Earl Betts, facilitator of the Fatherhood Support and Education group, poses for a photo. His monthly class at Tutu’s House, from 5:30 to 7:30 p.m., on the first Wednesday of the month, is geared to supporting fathers and helping to nourish good parenting. (PHOTO BY SARAH ANDERSON| SPECIAL TO NHN)
The Family Support Hawaii program and the West Hawaii Fatherhood Initiative are offering a fatherhood support and education group, which will meet on the first Wednesday of every month. The initiative is in response to the dramatic trend in fatherlessness in America. According to the National Center for Fathering, there’s a crisis at hand, with father-absence affecting about 27 million children in America.
According to the group facilitator, Earl Betts, the initiative responds to escalating social concerns regarding “father absence” by providing fathers with access to services designed to prepare them to better meet the emotional, psychological, and financial needs of their children.
Current research links fatherlessness to higher rates of poverty, failure in school, teen pregnancy, substance abuse, violent crime, depression, and ultimately a loss of hope. The mission of the West Hawaii Fatherhood Initiative is for every father onHawaii Island to have a productive and positive relationship with his children because fathers matter.
“Most of the fathers who attend the group are grateful for the parenting techniques they learn and feel it really helps them be a better parent,” said Betts. “It helps them with their children, their wife, or in many cases their ex-wife. Ninety percent of the problems in the home, whether it’s with the spouse or the children are communication related, so we really focus on communication skills.”
Research shows that children thrive when they have an involved father—someone who loves them, knows them, guides them, and helps them achieve their dreams. The Fatherhood Support and Education group inspires and educates men on the importance of being the kind of father their children need.
The Initiative seeks to strengthen families in our community by encouraging fathers to play a more active role in nurturing and raising their children.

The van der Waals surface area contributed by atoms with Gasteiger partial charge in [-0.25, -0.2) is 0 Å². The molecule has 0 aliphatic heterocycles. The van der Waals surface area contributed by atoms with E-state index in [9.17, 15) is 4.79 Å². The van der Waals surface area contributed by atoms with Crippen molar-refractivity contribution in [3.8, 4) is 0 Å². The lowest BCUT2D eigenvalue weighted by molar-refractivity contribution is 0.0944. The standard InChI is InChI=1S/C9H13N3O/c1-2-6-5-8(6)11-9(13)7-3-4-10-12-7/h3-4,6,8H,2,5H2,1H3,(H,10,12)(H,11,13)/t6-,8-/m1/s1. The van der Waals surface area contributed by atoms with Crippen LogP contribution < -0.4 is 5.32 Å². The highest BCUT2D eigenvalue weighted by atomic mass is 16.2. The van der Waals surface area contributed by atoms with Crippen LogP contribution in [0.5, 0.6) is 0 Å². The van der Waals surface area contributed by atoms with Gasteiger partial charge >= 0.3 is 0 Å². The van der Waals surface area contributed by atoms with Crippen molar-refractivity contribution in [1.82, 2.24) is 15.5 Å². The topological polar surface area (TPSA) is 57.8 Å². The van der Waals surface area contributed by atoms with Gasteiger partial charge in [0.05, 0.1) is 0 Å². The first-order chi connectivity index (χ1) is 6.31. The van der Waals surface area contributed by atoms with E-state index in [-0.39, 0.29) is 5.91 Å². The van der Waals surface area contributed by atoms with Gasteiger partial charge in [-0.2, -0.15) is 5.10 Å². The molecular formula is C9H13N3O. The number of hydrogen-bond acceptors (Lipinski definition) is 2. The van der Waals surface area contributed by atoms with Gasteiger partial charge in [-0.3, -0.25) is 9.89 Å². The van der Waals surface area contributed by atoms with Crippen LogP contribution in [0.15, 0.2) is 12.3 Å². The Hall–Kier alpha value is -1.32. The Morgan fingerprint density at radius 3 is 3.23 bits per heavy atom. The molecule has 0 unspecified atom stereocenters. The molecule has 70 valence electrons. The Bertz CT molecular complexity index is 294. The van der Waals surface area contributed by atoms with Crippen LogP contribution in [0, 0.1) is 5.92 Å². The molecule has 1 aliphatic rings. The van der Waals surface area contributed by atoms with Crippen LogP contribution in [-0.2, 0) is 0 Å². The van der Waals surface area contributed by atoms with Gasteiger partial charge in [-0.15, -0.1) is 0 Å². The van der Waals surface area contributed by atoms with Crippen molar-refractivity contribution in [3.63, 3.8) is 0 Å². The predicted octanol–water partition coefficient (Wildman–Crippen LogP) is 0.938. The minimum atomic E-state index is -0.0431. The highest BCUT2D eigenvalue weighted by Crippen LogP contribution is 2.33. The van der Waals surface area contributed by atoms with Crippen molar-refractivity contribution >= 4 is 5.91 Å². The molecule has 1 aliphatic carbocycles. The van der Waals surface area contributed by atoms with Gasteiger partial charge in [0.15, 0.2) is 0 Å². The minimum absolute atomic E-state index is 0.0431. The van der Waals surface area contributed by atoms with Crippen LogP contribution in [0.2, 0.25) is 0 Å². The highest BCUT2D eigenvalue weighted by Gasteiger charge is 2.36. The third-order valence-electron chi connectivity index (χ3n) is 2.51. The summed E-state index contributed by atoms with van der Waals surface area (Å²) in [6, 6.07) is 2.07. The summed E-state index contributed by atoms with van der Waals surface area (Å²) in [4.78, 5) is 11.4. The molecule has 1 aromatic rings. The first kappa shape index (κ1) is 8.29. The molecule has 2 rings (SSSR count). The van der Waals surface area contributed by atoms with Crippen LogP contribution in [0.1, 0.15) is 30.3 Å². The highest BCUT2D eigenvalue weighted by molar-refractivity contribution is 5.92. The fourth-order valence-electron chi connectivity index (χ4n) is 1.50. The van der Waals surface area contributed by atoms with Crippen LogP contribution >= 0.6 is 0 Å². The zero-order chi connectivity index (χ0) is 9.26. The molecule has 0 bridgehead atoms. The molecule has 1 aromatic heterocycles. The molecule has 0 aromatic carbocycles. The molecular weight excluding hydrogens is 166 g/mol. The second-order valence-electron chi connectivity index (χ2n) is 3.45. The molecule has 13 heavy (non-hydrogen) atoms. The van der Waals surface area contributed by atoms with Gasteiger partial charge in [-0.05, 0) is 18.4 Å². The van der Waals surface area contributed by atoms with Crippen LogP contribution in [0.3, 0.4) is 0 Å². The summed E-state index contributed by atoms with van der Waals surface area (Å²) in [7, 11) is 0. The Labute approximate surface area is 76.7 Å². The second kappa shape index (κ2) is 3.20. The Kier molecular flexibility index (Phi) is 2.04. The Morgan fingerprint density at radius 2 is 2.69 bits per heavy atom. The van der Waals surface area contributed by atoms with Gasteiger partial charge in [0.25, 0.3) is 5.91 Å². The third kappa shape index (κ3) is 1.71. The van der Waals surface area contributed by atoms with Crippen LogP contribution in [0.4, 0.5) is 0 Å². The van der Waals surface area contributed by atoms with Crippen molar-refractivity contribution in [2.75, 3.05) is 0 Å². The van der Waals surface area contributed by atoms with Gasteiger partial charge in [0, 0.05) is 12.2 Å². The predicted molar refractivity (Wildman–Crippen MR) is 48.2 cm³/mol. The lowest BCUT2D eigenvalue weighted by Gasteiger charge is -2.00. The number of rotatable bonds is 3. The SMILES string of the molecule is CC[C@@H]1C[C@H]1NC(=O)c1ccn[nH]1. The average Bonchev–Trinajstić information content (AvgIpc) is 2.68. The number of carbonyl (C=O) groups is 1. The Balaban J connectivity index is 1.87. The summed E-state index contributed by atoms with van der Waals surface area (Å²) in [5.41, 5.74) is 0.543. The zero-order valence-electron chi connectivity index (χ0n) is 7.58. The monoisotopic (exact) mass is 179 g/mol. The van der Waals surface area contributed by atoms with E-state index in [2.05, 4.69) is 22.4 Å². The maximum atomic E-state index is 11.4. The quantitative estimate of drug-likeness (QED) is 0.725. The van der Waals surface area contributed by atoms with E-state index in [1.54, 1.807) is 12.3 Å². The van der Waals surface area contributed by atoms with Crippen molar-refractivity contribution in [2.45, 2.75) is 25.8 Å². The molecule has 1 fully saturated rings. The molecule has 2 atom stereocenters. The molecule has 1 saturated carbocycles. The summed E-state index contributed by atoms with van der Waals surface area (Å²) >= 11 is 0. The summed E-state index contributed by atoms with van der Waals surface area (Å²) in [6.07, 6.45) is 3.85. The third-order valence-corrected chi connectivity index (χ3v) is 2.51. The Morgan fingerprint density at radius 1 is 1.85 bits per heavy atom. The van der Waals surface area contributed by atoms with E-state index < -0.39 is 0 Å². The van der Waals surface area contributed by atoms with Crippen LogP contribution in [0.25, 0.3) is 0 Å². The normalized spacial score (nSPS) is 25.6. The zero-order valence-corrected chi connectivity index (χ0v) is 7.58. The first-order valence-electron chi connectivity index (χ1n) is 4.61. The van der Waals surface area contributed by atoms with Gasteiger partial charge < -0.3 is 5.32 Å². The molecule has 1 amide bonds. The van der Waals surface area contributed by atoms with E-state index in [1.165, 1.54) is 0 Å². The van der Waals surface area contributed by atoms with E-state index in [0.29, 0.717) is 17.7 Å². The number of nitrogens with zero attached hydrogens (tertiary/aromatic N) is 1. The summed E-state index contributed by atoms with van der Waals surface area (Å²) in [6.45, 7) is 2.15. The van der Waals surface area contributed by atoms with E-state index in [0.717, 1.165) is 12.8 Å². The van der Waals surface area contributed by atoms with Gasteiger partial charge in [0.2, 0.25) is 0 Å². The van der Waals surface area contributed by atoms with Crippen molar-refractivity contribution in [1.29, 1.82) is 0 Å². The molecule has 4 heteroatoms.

The intention of this monthly group session is to build a social support network for fathers; to increase fathers’ involvement in the lives of children; to promote responsible, culturally sensitive fathering practices and to support positive family functioning and healthy lifestyles to ultimately improve the quality of life for individuals, families and our community.
“It’s pretty relaxed,” said Betts. “That way everyone feels welcomed. Most of the dads in the group have gone through, or are going through whatever a new member in the group is dealing with. So a lot of the answers to questions come from the other fathers - basically it’s a group of peers. We have fathers who are court ordered, and we have fathers who just found the group and want to belong to a network of dads.”
According to the Initiative, family disintegration in Hawaii County is at a crisis point. In 2012 the state of Hawaii was ranked seventh highest in the U.S. for poverty, due in part to father absent households and out-of-wedlock births. Research has consistently shown a direct correlation between father absence and poverty. The Initiative believes that ensuring the welfare of children is a societal responsibility, and that as a community, we must commit to finding ways to create opportunities that will allow every child in sHawaii County to grow up with a loving, nurturing, and involved father or father figure.
“Kids pick up a lot more than we realize,” said Betts. “They catch on to the frustration, the nuances, and the aggravation. I always encourage the guys to never bad mouth mom around the kids and when they’re together they should be amicable and friendly. What I tell the guys is that she may be your ex-wife, but she’ll never be your child’s ex-mother.”
The Fatherhood Support Groups are at Tutu’s house in Waimea the first Wednesday of every month at 5:30 p.m. Groups are also in Kona and Kau on Mondays. For more information, call 334-4154 or email firstname.lastname@example.org.